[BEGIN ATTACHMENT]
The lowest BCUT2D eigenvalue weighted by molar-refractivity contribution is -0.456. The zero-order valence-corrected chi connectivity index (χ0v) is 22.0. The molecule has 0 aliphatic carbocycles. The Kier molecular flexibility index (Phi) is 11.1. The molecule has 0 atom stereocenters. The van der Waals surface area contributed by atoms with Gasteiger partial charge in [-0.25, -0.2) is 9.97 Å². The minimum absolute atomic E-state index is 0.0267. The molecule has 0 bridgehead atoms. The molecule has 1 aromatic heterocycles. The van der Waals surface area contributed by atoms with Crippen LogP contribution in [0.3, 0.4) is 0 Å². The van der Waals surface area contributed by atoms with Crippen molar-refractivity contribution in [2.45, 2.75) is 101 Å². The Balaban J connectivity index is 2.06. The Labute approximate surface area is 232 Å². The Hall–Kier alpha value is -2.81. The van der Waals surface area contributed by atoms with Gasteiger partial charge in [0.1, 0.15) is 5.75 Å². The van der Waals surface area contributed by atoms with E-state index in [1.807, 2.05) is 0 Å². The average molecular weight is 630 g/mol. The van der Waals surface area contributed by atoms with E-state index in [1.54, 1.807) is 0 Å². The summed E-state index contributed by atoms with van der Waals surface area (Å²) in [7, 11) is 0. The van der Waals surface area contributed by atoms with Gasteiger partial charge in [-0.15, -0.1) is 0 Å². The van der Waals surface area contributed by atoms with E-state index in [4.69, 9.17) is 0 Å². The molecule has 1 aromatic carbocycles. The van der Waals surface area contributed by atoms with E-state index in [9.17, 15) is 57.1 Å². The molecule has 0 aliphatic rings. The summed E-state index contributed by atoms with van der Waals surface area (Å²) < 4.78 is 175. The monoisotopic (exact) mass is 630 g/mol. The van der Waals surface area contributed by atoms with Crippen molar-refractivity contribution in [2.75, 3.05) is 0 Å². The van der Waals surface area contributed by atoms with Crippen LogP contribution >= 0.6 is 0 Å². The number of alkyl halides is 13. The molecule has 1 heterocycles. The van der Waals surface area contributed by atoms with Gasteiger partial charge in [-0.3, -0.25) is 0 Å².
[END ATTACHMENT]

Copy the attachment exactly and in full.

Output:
The lowest BCUT2D eigenvalue weighted by molar-refractivity contribution is -0.456. The zero-order valence-corrected chi connectivity index (χ0v) is 22.0. The molecule has 0 aliphatic carbocycles. The Kier molecular flexibility index (Phi) is 11.1. The molecule has 0 atom stereocenters. The van der Waals surface area contributed by atoms with Gasteiger partial charge in [-0.25, -0.2) is 9.97 Å². The minimum absolute atomic E-state index is 0.0267. The molecule has 0 bridgehead atoms. The molecule has 1 aromatic heterocycles. The van der Waals surface area contributed by atoms with Crippen LogP contribution in [0.3, 0.4) is 0 Å². The van der Waals surface area contributed by atoms with Crippen molar-refractivity contribution in [2.45, 2.75) is 101 Å². The Balaban J connectivity index is 2.06. The Labute approximate surface area is 232 Å². The Hall–Kier alpha value is -2.81. The van der Waals surface area contributed by atoms with Gasteiger partial charge in [0.1, 0.15) is 5.75 Å². The van der Waals surface area contributed by atoms with E-state index in [1.807, 2.05) is 0 Å². The average molecular weight is 630 g/mol. The van der Waals surface area contributed by atoms with E-state index in [1.54, 1.807) is 0 Å². The summed E-state index contributed by atoms with van der Waals surface area (Å²) in [7, 11) is 0. The van der Waals surface area contributed by atoms with Gasteiger partial charge in [-0.15, -0.1) is 0 Å². The van der Waals surface area contributed by atoms with E-state index in [4.69, 9.17) is 0 Å². The molecule has 1 aromatic carbocycles. The van der Waals surface area contributed by atoms with E-state index in [9.17, 15) is 57.1 Å². The molecule has 0 aliphatic rings. The summed E-state index contributed by atoms with van der Waals surface area (Å²) < 4.78 is 175. The monoisotopic (exact) mass is 630 g/mol. The van der Waals surface area contributed by atoms with Crippen molar-refractivity contribution in [2.75, 3.05) is 0 Å². The van der Waals surface area contributed by atoms with Crippen LogP contribution >= 0.6 is 0 Å². The number of alkyl halides is 13. The molecule has 1 heterocycles. The van der Waals surface area contributed by atoms with Gasteiger partial charge in [-0.3, -0.25) is 0 Å².